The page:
[Tutor] Reading Input Data

lechtlr lechtlr at yahoo.com
Wed Jan 16 16:36:37 CET 2008


  Thank you all for your suggestions.
    The purpose of this script to read values for initialization of a class that calls functions from another software program for chemically reacting flows (www.cantera.org). I have around 25 input variables with distinct variable names (don’t follow any patterns) with 5 strings (i.e., last five variables that contain chemical species names). Currently, I use a csv file to provide the initial values.  I hope this answers your questions.
  Lex

Michael Langford <mlangford.cs03 at gtalumni.org> wrote: I'd like to be clear, this isn't a clean thing for the middle of a big
program. I was thinking the entire time I was testing it "I wonder why
anyone would need to do this...."

But if you have a python program you'd probably call a script, used
for one simple task, it can be appropriate (with Kent's catch on the
globals/local thing). I assumed you were using your approach for
something like that. (would you tell us what you're doing this for
btw? The suspense ... :o))

If you're doing something like multivariable analysis or something
else that you would do in software like maple, this approach can
greatly simplify the notation over the list/dict approach.

If you're not using python as a huge substitute for a math solver,
then avoid what I said like the plague and use a dict.

          --Michael

On 1/15/08, Michael Langford  wrote:
> Accidentally cut off a 0 there...
> Think about using ConfigParser instead of your csv. Doug Hellman wrote
> a good article on that:
> http://blog.doughellmann.com/2007/04/pymotw-configparser.html
>
> But if you really want to load your data this way, this will work:
>
> for subscript,line in enumerate(file("file.csv")):
>      s = line.split(",")[1]
>      try:
>              f = float(s)
>              locals()["x%i" % subscript]=f
>      except:
>              locals()["x%i" % subscript]=s
>
> print x1
> print x0
>
> On Jan 15, 2008 3:47 PM, Michael Langford  wrote:
> > for subscript,line in enumerate(file("file.csv")):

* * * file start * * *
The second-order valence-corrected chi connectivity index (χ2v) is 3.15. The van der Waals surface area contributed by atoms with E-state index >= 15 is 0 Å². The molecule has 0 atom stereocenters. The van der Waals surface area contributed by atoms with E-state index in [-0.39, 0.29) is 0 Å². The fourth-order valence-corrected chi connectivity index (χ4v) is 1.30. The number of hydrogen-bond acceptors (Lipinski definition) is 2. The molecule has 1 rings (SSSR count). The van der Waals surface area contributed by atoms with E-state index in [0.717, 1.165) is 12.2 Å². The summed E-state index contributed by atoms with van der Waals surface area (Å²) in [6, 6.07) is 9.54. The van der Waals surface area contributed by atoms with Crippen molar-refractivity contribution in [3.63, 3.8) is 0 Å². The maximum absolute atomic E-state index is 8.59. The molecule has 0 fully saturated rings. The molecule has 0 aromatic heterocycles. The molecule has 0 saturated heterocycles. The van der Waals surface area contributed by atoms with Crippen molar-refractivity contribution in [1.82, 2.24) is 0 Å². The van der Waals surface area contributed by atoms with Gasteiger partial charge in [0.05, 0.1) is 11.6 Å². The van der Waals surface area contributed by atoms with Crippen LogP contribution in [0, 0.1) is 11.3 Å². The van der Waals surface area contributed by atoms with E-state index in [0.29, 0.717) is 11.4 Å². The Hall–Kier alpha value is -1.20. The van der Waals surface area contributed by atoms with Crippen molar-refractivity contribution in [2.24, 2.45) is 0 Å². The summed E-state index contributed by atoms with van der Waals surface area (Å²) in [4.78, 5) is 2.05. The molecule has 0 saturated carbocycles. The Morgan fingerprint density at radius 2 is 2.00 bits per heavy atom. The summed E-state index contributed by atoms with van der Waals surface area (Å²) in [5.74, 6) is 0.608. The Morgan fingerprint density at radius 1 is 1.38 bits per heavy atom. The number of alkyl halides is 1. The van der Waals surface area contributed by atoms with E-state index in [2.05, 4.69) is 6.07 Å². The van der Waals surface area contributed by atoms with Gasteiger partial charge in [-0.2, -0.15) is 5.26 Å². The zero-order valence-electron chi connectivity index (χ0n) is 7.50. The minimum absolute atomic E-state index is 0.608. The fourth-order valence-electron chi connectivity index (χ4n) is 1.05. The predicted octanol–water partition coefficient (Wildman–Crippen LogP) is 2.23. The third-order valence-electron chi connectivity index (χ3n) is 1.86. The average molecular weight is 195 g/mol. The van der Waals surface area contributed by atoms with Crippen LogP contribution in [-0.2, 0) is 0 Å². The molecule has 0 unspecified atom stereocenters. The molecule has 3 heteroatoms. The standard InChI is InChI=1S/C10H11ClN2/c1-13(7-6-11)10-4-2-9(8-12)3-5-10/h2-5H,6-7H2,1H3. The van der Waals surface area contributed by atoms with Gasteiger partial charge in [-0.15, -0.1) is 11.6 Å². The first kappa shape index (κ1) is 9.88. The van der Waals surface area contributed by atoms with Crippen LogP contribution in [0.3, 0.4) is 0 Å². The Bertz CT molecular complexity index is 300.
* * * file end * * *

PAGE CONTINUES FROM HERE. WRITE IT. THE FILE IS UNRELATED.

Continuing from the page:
> >      s = line.split(",")[1]
> >      try:
> >              f = float(s)
> >              locals()["x%i" % subscript]=f
> >      except:
> >              locals()["x%i" % subscript]=s
> >
> > print x1
> > print x
> >
> > On Jan 15, 2008 3:26 PM, lechtlr  wrote:
> >
> > > I want to read an input file (file.csv) that has two columns. I want to read
> > > 2nd column and assign variables that are strings and floats. Currently, I
> > > use the following split() function to read from the input file and create a
> > > list, and then assign each element to a variable.
> > >
> > > I am wondering there is any other easier (and elegant) way of doing this ?
> > >
> > > data = []
> > > for line in open("file.csv"):
> > >      columns = line.split(',')
> > >      data.append([columns[1]])
> > >
> > > This script returns, say:
> > > data = [ ['20.0'], ['0.34'], ................,[ 'a:0.20, b:0.30, c:0.50' ]]
> > >
> > > Then, I assign to a set of variables, say:
> > >
> > > x1 = float(data[0][0]) ; x2 = float(data[1][0]);.............;xn =
> > > data[-1][0]
> > >
> > >
> > > Thanks,
> > > Lex
> > >
> > >
> > >
> > >
> > >
> > >
> > >
> > >
> > >  ________________________________
> > > Never miss a thing. Make Yahoo your homepage.
> >
> > > _______________________________________________
> > > Tutor maillist  -  Tutor at python.org
> > > http://mail.python.org/mailman/listinfo/tutor
> > >
> > >
> >
> >
> >
> > --
> > Michael Langford
> > Phone: 404-386-0495
> > Consulting: http://www.RowdyLabs.com
> >
>
>
>
> --
> Michael Langford
> Phone: 404-386-0495
> Consulting: http://www.RowdyLabs.com
>


-- 
Michael Langford
Phone: 404-386-0495
Consulting: http://www.RowdyLabs.com


       
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